Aquarium Fish Tank

Nitrate the fish killer

Beware of Nitrates

There is less written about the possibly deadly consequences of nitrates in the aquarium than about ammonia and nitrites in the water.

Nitrate is less poisonous to fish than ammonia and nitrites, but it can still kill your fish.  This is known as Nitrate Poisoning and also Nitrate Shock.

Waste produced by fish builds up in your tank if it is not cared for properly. Dirty filters if not cleaned correctly from decaying food and plant material combined with over-feeding and overstocking the tank add to increased nitrates.

A build-up of nitrates can lead to fish being more vulnerable to disease, it reduces their capacity to reproduce and can stunt their growth.

Nitrate poisoning 

Nitrate poisoning occurs gradually with rising nitrate levels. Regular tank cleaning and proper maintenance will prevent this happening.  

Not all fish react the same to nitrates, some will be affected by levels as low as 20 mg/l, while others will show no symptoms until levels have reached 200 mg/l.

Before adding water, test it for nitrates so you know if the levels are unusually high in your water source. If nitrates are above 10 ppm, you should consider other water sources that are free of nitrates.

Target nitrate levels

The lower the better.  Nitrate levels are generally low naturally in fresh water, subject to it not being contaminated with plant and animal debris, generally well below 5 mg/l. (5 ppm)

In freshwater aquariums it is recommended to keep nitrates below 25 mg/l and certainly never over 50 mg/l.

Saltwater aquarium are different, some experts say that you can have levels slightly higher up to 40 mg/l for fish but corals and other invertebrates will suffer.  It is best to consider 25 mg/l as the top limit.  Please be aware that if you have a reef tank with invertebrates, you will want to keep the nitrate below 5 mg/l for their good health.

If you are breeding fish, or are suffering with algae growth, you must keep nitrates below 10 mg/l. (10 ppm).

Nitrate shock 

Nitrate shock happens when fish are exposed to a much higher levels of nitrate, or when nitrate levels suddenly drop.  Some aquarists say that a sudden or rapid reduction of nitrates is just as harmful to the fish as high nitrate levels.  But not everyone finds this to be true, however, I need to warn you that this may be a problem.  Just like nitrate poisoning, immature young fish and certain species, Discus being notable, are more sensitive to sudden changes in nitrate levels.

Algae loves nitrates

Increased levels of nitrates promote algae growth.  This can cause undesirable algae blooms in new tanks.  Although plants use nitrates, if the nitrate level rises faster than the plants can use them, the plants can become overgrown with algae, causing their death.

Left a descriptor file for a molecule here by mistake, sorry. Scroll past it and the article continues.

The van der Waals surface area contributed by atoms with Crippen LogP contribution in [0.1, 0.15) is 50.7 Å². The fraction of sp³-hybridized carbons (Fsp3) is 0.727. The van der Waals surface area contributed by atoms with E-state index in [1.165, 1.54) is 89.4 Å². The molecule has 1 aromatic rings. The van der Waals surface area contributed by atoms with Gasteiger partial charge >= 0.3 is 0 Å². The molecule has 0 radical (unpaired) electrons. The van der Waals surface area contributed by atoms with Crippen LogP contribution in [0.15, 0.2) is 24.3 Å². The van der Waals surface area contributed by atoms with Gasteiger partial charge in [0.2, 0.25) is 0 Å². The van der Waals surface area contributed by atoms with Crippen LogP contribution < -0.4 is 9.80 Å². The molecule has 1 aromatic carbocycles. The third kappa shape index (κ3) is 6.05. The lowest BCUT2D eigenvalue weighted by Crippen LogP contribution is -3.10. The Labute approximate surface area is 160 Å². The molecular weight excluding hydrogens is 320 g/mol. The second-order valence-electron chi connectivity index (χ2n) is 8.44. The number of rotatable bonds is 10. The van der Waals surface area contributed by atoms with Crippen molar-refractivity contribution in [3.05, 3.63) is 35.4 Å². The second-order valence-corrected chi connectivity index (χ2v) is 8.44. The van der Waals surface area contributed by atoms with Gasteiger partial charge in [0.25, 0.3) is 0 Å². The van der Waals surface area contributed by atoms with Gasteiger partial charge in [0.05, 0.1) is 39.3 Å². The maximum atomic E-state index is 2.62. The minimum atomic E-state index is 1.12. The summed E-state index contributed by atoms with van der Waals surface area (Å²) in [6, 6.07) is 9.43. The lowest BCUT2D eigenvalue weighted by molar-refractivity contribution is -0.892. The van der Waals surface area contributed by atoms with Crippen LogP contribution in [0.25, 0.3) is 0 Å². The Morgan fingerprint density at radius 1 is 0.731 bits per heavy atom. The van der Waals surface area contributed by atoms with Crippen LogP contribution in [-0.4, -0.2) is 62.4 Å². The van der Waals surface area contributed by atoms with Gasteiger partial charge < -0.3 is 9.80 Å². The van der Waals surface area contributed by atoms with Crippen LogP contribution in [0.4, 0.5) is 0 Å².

Steps to reduce nitrates

When you realise your tank nitrate level is too high, you need to establish the actual cause. 

Questions to ask yourself;

  • Is your tank overstocked?
  • Have you kept up with your partial water changes?
  • Did you clean waste from the gravel?
  • Are you over feeding?

If you have not been maintaining your tank correctly, then a few steps can easily get you back in control.  Starting by changing the above issues.

  • Water changes – Regular water changes with water that has little or no nitrates will lower the overall nitrate level in the tank.
  • Keep the tank clean – Cleaner tanks produce less nitrates.
  • Don’t overfeed the fish – This is a significant contributor to excess nitrates.

However, if you have been looking after your tank with good maintenance and tank husbandry then the level of nitrates in the tank can never realistically be lower than that of the water you put in it to start.

If the water from your tap was high in nitrates then you must treat it before using it and take further steps for the water already in your tank.

  • Adding more plants – these will consume more of the ammonia produced by the fish before it is converted to nitrate can lead to dramatic change. Floating plants such as Duckweed are good.
  • Use nitrogen removing filter media – Instead of an expensive or special filters, (conventional filters do not harbor the bacteria that remove nitrates) use special media in the filter you have. Nitrate absorbing sponges can be used in your filter, but must be regularly replaced as they become exhausted. Used with other methods the net result will be less nitrates at levels you want to keep.  
  • Canister filters – these can be used as they have a biological filtration mechanism and have the advantage that they do not need to be regularly replaced or recharge.
  • Liquid additives – there are many, they contain small beads impregnated with nitrate-eating bacteria. Because these bacteria are typically anaerobic in their action, their life is limited and the treatment needs to be repeated weekly.  It is a very simple treatment to use as it is added directly into the tank, but there is an ongoing cost of regular treatment.